The Pathway to Grace

    At first, opening to grace invites a softening and a listening to what is present. Grace is like coming home, being at ease in oneself and in the world, remembering our innate goodness, our divine nature, our ultimate intimate connection to ourselves, to each other, and to god. Grace asks for acceptance and gratitude, willingness, devotion, dedication, courage, discipline, persistent practice, and self-love. It takes the development and use of all our skills and tools. It is a high calling, but requires complete humility. Opening to grace asks us to become honest, open-minded, and willing. We acknowledge that we are beginners, and our self-love is the commitment to develop the skill and discipline to engage, to create the space for the “yes” to enter our hearts and drive our actions. A person is motivated to change and open to grace when they don’t want to hurt anymore, when they want to be happy, joyous, and free. Living with grace invites us to live in the world fully, with authenticity, integrity, beauty, and creativity. When we open to grace, we integrate the head, heart, and hands, without dogma or script, and we become united within ourselves and our communities.

    Leadership Grace

    The most powerful leaders are attractive agents for change, more like magnets than cannons, because they start with themselves, saying, “let it begin with me.” They show us how to “live and let live” and encourage us to align with grace. They hold high standards yet let us be human as we learn and grow. They constantly seek to affirm the positive, while holding us gently in the fire of transformation.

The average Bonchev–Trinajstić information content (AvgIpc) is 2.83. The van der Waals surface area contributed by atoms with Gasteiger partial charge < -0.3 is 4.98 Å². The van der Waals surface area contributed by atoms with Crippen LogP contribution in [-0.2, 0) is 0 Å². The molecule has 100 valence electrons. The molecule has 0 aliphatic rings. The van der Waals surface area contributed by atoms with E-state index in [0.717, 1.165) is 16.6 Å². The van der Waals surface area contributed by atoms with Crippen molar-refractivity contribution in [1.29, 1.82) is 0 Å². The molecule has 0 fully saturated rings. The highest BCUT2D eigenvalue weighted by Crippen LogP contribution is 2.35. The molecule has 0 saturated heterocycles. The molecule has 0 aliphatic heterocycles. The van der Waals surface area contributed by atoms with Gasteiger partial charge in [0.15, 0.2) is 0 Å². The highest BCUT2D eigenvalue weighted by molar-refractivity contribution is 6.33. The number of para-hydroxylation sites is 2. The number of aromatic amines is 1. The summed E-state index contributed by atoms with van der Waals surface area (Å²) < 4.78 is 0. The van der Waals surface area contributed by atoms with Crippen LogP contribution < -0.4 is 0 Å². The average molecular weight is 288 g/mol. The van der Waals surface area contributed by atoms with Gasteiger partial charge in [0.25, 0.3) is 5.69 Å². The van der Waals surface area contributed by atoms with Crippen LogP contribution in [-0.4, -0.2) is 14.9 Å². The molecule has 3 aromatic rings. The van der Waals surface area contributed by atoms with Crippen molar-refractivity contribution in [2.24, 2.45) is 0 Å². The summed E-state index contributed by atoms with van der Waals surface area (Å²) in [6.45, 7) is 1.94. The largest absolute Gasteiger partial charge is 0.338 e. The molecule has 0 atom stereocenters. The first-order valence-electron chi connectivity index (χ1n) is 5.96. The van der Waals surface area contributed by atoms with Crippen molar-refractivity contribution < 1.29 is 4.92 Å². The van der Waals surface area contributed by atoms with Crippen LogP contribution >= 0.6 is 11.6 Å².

Leadership Grace balances clarity of vision, with focus on knowing what we value and is deeply meaningful, and easeful alignment of action. It comes from a deep connection to our core/divine Self, to provide strength, courage, and steadfastness, yet is dynamic, soft, and easeful on the outside. It is neither willful nor controlling.

    (c) 2011 – John Watkins and Caren Hamilton

    (Part 2 next week: The Power of Leadership Grace, and The Inner and Outer Practices of Leadership Grace)


    For more resources, see our Library topic Spirituality in the Workplace.


    John Watkins has for the past 25 years consulted and coached in organizational change and leadership development. 24 years ago he began his recovery from a family deeply scarred by alcohol and abuse. He has continued his healing as an avid Anusara yoga practitioner for the past six years. He lives in the SF Bay Area.

    Caren Hamilton has worked with a variety of business and organizations for the last 17 years to align their business practices with nature. 12 years ago she began her healing process and has just celebrated 7 years of recovery in a 12-step program. She is a beginning Anusara yoga student and lives in the Sierra Nevada foothills.

    John and Caren are currently building a new life and business together as beloveds and business partners. Their business is Leadership Grace. They coach, consult, and do workshops for people who want to remember their divine nature and lead a life of service from that place of grace.

    John Watkins & Caren Hamilton- Johnw536@mac.com http://johnmw.com